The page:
Let’s start with the obvious question of: what does “my next train” mean?
- It stops at my origin before my destination
- It stops at my origin after ‘now’
- It is the very next train stopping at my origin
Slight digression - some key FP functions
There are a handful of key functions that one should know through and through in FP. Knowing them will make reading and writing idiomatic functional code much more natural, regardless of the implementation language .
These key transformative functions are reduce, map, and filter. There are many others, such as flatMap (or mapcat in Clojure), but these 3 are a good start. These functions are part of a class of functions known as higher order functions - meaning they either take a function as input, or return a function. All of the 3 transformations mentioned take a function and a collection as inputs, and return a new collection representing the result (the original collection remains unmodified).
The filter function takes a predicate function and a collection. A predicate function is a function that takes one argument and returns a true/false value.
And a reduce function is one that takes a reducing function and a collection. A reducing function in its simplest form takes 2 inputs, and provides a single output of the same type - but it may provide an output of a different type (though we won’t cover that here):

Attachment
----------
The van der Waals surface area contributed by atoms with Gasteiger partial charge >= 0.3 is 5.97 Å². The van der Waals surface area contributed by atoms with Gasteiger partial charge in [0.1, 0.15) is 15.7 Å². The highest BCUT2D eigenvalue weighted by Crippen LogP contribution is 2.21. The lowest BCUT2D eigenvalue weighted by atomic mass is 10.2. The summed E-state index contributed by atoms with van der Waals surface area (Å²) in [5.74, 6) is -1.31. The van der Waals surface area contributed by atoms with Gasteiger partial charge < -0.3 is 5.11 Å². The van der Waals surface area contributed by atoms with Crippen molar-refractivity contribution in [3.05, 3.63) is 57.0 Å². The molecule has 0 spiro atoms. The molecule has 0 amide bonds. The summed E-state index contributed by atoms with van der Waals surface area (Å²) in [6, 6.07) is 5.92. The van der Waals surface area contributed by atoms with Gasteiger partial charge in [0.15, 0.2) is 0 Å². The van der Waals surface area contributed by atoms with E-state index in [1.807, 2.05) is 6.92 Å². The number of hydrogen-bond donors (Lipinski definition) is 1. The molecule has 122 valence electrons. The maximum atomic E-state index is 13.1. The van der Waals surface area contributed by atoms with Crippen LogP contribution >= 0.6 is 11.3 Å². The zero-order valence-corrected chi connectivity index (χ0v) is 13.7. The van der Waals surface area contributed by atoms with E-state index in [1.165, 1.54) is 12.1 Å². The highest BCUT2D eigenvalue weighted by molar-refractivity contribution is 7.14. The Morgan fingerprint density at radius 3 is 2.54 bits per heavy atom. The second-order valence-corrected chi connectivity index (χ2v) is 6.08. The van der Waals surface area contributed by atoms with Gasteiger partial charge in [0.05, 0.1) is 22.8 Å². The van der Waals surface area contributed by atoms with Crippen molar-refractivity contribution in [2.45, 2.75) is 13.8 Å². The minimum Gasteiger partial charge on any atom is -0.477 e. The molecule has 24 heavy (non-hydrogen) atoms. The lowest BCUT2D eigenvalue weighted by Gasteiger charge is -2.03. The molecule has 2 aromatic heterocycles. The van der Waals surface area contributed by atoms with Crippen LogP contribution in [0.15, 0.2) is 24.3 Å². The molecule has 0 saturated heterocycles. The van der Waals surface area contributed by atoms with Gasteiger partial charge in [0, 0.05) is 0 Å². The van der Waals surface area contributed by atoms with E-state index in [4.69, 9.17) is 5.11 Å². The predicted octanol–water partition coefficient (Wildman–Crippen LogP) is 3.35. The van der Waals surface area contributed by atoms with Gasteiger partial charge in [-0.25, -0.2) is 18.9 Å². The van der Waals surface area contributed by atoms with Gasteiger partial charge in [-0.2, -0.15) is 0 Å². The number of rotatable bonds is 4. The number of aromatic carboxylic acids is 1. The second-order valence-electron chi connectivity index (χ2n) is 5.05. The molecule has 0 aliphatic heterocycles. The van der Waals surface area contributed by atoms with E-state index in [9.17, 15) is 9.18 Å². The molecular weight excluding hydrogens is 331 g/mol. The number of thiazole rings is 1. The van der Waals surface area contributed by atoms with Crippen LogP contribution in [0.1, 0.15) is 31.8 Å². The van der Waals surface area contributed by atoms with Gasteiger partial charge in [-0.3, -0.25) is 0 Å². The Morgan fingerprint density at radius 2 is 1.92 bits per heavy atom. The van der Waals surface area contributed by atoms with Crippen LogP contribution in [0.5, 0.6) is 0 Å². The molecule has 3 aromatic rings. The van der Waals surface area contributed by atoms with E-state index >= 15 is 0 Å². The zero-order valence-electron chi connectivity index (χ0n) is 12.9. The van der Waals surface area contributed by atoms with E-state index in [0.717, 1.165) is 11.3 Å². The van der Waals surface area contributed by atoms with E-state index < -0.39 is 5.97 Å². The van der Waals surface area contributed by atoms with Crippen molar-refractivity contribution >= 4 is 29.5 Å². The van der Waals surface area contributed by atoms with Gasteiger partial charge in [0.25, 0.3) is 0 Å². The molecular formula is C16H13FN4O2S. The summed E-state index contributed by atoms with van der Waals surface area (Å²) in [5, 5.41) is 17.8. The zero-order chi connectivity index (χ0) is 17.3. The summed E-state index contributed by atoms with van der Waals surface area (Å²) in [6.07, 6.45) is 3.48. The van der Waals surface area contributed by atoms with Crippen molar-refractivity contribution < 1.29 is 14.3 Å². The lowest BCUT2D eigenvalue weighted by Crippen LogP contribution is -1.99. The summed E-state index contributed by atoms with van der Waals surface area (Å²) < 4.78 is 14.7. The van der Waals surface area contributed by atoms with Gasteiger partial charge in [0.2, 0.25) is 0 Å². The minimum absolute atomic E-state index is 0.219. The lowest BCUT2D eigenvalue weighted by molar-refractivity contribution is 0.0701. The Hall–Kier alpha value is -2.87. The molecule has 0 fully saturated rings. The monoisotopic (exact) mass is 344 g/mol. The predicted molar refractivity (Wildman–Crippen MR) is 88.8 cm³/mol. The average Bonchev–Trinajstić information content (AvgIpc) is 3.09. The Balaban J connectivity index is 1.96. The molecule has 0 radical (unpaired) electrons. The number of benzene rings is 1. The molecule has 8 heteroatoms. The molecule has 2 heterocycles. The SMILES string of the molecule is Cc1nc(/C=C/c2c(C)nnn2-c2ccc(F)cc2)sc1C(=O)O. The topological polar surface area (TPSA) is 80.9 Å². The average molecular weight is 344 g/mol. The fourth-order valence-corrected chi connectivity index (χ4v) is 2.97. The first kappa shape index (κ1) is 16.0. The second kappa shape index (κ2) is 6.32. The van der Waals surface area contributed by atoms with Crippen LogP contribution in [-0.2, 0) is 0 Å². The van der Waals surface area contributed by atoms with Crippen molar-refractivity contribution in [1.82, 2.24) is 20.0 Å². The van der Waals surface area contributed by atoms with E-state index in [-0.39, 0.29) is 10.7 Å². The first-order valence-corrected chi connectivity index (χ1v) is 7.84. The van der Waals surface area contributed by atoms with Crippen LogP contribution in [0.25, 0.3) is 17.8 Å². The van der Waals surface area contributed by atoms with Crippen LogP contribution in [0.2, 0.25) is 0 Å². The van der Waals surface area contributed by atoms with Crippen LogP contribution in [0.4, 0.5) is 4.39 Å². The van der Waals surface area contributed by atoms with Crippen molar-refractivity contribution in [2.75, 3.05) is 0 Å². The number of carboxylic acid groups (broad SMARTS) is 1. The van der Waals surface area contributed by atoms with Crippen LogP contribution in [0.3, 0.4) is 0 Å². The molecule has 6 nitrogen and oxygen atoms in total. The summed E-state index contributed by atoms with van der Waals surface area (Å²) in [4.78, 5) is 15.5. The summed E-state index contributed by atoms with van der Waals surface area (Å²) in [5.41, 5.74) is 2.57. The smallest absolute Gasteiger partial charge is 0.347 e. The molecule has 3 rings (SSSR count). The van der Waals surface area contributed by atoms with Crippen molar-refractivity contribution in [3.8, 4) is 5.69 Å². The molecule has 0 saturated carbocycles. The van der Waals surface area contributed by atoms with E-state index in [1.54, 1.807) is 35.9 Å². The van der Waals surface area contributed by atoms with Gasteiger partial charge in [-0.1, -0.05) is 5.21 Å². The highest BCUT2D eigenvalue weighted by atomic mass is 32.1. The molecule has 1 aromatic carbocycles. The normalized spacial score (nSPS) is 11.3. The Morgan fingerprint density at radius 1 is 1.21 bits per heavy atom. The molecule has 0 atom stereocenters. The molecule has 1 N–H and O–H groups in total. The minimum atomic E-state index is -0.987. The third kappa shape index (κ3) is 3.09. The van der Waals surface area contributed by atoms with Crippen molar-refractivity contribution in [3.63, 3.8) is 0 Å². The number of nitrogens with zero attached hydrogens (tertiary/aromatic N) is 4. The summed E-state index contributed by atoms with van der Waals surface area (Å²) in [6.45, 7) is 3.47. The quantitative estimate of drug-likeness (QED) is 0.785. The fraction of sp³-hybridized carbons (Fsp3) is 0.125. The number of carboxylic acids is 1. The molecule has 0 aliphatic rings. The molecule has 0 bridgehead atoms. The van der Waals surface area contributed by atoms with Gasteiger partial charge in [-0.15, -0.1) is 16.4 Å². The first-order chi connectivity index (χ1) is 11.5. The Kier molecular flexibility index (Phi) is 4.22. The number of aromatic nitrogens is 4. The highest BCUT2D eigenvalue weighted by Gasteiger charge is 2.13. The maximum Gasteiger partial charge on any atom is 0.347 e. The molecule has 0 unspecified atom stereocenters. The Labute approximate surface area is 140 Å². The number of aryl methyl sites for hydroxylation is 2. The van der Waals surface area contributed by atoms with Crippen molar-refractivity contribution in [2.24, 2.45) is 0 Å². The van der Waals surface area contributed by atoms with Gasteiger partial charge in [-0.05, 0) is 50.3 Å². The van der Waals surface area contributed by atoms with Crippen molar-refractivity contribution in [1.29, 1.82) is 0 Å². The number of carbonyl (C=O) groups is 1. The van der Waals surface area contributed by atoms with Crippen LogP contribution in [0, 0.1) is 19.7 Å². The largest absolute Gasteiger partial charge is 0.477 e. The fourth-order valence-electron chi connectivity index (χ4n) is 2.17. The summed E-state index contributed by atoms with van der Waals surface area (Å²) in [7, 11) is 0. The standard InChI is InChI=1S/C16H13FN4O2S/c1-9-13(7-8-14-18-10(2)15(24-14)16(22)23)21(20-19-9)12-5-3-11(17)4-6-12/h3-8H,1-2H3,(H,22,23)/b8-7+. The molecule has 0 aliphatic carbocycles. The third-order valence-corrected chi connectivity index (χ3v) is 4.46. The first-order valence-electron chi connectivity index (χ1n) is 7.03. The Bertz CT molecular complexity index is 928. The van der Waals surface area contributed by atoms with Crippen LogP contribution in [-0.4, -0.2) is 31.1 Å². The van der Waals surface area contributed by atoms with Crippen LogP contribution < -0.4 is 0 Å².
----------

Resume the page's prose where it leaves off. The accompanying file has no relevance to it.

When broken down to their core, many domain questions are simply a case of identifying transformations on data structures. So we’ll keep this in mind when implementing the code that answers when is my next train?.
Defining our functions
Just pulling from our definition above - we have:
- It stops at my origin before my destination: filter
- It stops at my origin after ‘now’: filter
- It is the very next train stopping at my origin: reduction or sort (you’re probably familiar with the latter)
Let’s start by defining some helper functions (full source available here) that will compose together to hit off (1) and (2):
Note that both of the above functions are small and pure (meaning their result is entirely determined by their input) - which has its advantages. This makes them very easy to test. Furthermore, if our convention is to write much of our “business logic” code in this “small and pure” manner, then reasoning about the important parts of the system becomes much easier, and we don’t get complexities arising from state mutation.
Now, we can build our initial function to address points (1) and (2):
… But we can do better than that:
Another thing about our
get-all-trips function is that, because filter operations return lazy
sequences, the entire function returns a lazy sequence. That is, the result is not evaluated until
it is actually needed. But - I digress again, we’ll leave aside the topic of laziness for now.
Finally - let’s define our function to get our earliest train from the given the output of the
get-all-trips function. We’ll do it as a reduction:
And there we have it - the above returns the earliest trip along with all of its stops at all of its times.
Organising our code
Earlier we touched on how the OO decomposition offered us some guidance for organising our code. For
stopsAt is on the
Trip class, and each class which will generally be in its own